LETTER TO THE EDITOR: Still opportunities to cut spending

Question of the Day

Should Congress make English the official language of the U.S.?

View results

Though the federal government is facing a massive shortfall over the coming decades (“$30 trillion in red ink,” Comment & Analysis, June 10), there were real savings proposed in the past Congress that could offer solutions to both our short- and long-term fiscal problems.

According to the National Taxpayers Union Foundation, lawmakers in the 112th Congress sponsored 198 unique bills to cut spending by $1.2 trillion each year. Most of the measures ultimately were not passed, leaving taxpayers with a $669 billion federal deficit in fiscal year 2013. The foundation’s Bill Tally project scores every piece of legislation introduced in Congress. A number of these bills would institute across-the-board spending limits as seen, for example, in earlier versions of the Budget Control Act.

Other measures would make additional targeted cuts. Some of the more ambitious efforts included repealing President Obama’s Affordable Care Act, block-granting Medicaid and reforming benefits eligibility to reflect America’s changing demographics. All of these efforts would have begun the process of real entitlement and budget reform, but elected officials did not act.

That’s not the end of the story, however. Many of the savings bills from the previous Congress can be reintroduced, cutting spending rather than relying on budget gimmicks or tax increases. These measures would bend downward the cost curves of the federal government, giving officials more flexibility to enact honest structural improvements to the nation’s retirement and health care programs. The key to opening the door for entitlement reform tomorrow may be one that unlocks other budget savings today.


Research and outreach manager

National Taxpayers Union Foundation


© Copyright 2014 The Washington Times, LLC. Click here for reprint permission.

blog comments powered by Disqus
TWT Video Picks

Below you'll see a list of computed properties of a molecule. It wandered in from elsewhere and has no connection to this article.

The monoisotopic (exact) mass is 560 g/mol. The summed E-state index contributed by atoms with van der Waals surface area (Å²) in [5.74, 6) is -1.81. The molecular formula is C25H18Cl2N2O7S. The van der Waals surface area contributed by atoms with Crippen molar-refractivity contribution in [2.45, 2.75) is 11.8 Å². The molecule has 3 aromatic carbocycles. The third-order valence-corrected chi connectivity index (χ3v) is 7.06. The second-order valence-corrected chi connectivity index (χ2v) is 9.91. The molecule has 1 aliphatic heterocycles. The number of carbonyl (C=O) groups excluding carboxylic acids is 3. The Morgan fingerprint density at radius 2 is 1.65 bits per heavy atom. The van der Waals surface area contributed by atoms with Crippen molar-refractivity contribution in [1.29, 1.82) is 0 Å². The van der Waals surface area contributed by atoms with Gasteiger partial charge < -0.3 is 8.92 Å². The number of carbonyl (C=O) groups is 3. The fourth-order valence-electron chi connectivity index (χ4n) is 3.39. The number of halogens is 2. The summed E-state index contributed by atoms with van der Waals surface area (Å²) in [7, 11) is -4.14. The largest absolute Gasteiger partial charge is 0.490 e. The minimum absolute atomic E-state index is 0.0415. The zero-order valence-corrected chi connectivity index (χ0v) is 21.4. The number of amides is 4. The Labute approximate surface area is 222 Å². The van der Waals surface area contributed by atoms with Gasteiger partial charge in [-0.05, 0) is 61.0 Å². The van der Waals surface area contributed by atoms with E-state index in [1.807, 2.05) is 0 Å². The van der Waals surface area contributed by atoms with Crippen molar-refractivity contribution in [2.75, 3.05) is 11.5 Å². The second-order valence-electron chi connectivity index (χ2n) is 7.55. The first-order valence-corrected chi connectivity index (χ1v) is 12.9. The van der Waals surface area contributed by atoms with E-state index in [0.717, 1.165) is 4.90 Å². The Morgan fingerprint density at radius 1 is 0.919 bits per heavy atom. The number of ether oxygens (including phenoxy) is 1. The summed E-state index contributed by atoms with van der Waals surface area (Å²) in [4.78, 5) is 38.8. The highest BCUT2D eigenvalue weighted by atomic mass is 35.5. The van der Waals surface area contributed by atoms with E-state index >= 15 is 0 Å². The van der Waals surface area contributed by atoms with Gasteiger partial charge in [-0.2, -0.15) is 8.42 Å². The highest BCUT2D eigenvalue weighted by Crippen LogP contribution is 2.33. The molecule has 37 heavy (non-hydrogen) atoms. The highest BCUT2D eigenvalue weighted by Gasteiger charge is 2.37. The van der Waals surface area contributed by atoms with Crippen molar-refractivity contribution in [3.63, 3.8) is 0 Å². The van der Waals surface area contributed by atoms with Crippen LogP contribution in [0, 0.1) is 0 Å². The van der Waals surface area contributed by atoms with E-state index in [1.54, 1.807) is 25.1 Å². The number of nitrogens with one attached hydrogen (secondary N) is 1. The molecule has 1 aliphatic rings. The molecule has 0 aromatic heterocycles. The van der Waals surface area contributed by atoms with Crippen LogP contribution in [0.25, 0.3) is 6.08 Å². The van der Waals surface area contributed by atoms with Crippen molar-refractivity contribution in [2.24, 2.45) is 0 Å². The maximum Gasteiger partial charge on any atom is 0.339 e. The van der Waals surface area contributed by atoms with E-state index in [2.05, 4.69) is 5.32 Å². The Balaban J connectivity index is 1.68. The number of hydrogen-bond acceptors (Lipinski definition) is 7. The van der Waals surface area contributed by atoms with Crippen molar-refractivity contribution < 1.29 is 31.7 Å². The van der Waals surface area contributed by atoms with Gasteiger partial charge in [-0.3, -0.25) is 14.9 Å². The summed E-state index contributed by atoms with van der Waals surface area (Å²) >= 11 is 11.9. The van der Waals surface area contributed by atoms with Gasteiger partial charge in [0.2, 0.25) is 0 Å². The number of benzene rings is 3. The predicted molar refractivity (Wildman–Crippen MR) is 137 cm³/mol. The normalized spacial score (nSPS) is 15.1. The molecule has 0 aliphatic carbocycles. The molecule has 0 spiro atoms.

You Might Also Like
  • Maureen McDonnell looks on as her husband, former Virginia Gov. Bob McDonnell, made a statement on Tuesday after the couple was indicted on corruption charges. (associated press)

    PRUDEN: Where have the big-time grifters gone?

  • This photo taken Jan. 9, 2014,  shows New Jersey Gov. Chris Christie gesturing as he answers a question during a news conference  at the Statehouse in Trenton.  Christie will propose extending the public school calendar and lengthening the school day in a speech he hopes will help him rebound from an apparent political payback scheme orchestrated by key aides. The early front-runner for the 2016 Republican presidential nomination will make a case Tuesday Jan. 14, 2014, that children who spend more time in school graduate better prepared academically, according to excerpts of his State of the State address obtained by The Associated Press. (AP Photo/Mel Evans)

    BRUCE: Bombastic arrogance or humble determination? Chris Christie’s choice

  • ** FILE ** Secretary of State Hillary Rodham testifies on Capitol Hill in Washington, Wednesday, Jan. 23, 2013, before the Senate Foreign Relations Committee hearing on the deadly September attack on the U.S. diplomatic mission in Benghazi, Libya, that killed Ambassador J. Chris Stevens and three other Americans. (AP Photo/Pablo Martinez Monsivais, File)

    PRUDEN: The question to haunt the West

  • Get Breaking Alerts